David Miller stands on the dock near a fishing boat

photo credit Greg Locke

A\J: What gives you hope in your environmental and social justice work?

David Miller: What gives me hope is having had the privilege of seeing environmental initiatives that work, and consider social justice and economic issues at the same time. Those are the lasting solutions. But it also means that you have to build the solutions in that way, by thinking about social justice and the economy, not just the environment in isolation.

 

What does faith mean to you in an environmental context? 

DM:  Well, to me there are very clear lessons from the Bible. I think if you look at it, whether you’re a person of faith or not, if you read the Bible and accept its importance, it’s very clear that all of these issues are linked. So I think there’s a very strong connection between faith and environmental issues, beginning with the social justice aspects of course.

 

In the Papal encyclical on climate change, and in Naomi Klein’s LEAP initiative, this notion of caring for each other and the Earth, is accented. How are you reading this, and how does this dovetail with your own work? 

DM: Well I think it’s an interesting observation and its something that I agree with. We are seeing more of that kind of thinking, and I think it’s really because people are starting to realize that these environmental issues are social justice issues, and in the social justice world, love and human connection are really, really important. 

 

In “Earth in the Balance” Al Gore talks about the environmental crisis as a spiritual crisis. What does spirituality mean to you, in terms of the environmental crisis?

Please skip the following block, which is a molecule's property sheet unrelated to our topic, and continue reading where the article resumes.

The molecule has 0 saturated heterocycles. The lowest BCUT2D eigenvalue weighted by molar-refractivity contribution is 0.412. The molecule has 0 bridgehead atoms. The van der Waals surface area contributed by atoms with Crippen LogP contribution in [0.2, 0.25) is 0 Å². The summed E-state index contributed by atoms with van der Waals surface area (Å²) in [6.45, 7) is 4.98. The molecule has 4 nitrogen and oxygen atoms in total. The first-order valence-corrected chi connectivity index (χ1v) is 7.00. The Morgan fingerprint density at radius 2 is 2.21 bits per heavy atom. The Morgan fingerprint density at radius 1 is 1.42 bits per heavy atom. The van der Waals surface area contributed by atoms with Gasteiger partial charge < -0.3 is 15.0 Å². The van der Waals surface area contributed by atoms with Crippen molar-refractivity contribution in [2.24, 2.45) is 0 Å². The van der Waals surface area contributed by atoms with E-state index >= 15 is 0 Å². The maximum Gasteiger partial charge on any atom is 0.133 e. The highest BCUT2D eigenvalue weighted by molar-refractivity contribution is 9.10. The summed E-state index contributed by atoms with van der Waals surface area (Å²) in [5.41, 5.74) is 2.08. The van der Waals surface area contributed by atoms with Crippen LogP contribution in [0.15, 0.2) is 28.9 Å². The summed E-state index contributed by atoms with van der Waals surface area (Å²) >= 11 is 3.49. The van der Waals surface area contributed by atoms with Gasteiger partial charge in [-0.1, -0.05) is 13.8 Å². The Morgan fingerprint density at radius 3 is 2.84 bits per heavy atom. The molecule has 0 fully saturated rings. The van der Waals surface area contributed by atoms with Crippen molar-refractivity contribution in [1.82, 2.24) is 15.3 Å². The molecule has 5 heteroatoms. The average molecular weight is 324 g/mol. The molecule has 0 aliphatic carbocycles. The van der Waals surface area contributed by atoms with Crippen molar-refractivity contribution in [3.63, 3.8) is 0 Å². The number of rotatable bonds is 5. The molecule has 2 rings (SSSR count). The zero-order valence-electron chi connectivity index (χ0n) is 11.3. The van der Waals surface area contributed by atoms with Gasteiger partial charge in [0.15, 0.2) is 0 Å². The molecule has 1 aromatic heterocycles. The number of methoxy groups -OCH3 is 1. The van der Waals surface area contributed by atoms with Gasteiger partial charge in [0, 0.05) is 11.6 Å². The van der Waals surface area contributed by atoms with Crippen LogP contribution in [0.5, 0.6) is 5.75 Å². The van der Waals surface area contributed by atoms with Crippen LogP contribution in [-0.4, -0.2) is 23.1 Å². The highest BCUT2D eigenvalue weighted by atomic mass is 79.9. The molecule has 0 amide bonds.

DM: I think, for me personally it is, in at least two different ways. One is, I think we have allowed these environmental challenges to fester because we have become disconnected from each other and from our natural environment. Secondly, for me, where I find great peace is when I am canoeing in the wilderness or going for long walks in beautiful places. Where I live, on the Humber River, that connection to nature is a spiritual connection – it produces peace and contemplation. I think in both of those ways, the fact that as a society we’ve perhaps lost the idea that there is a spiritual connection with nature that’s causing us not to solve the problems. For me personally, I feel that spiritual connection very, very much. 

 

As head of WWF-Canada, are you working with your staff in a sense to inculcate that reconnection with nature?

DM: Very much so. We have four pillars to our strategic plan, and one of them is about nature connecting communities. So we are systematically undertaking initiatives to help Canadians reconnect with nature. 

 

Is there a book, a song or a film that may have been instrumental to your work in connecting with nature, in pursuing environmental advocacy and social justice?

DM: The New English Bible, the St. James edition. Secondly, the song “All Things Bright and Beautiful”. And the film Paddle to the Sea. I saw that film in grade seven, and it was absolutely instrumental in me becoming an environmentalist. Another book that was influential to me was called Minnow on the Say. It’s an adventure story about a boy and his canoe, set in the countryside, outside Cambridge, England.

Stephen Bede Scharper, a columnist for the Toronto Star, is an associate professor with the Centre for Environment at the University of Toronto. He is author of Redeeming the Time: A Political Theology of the Environment and co-editor of The Natural City: Re-Envisioning the Built Environment.

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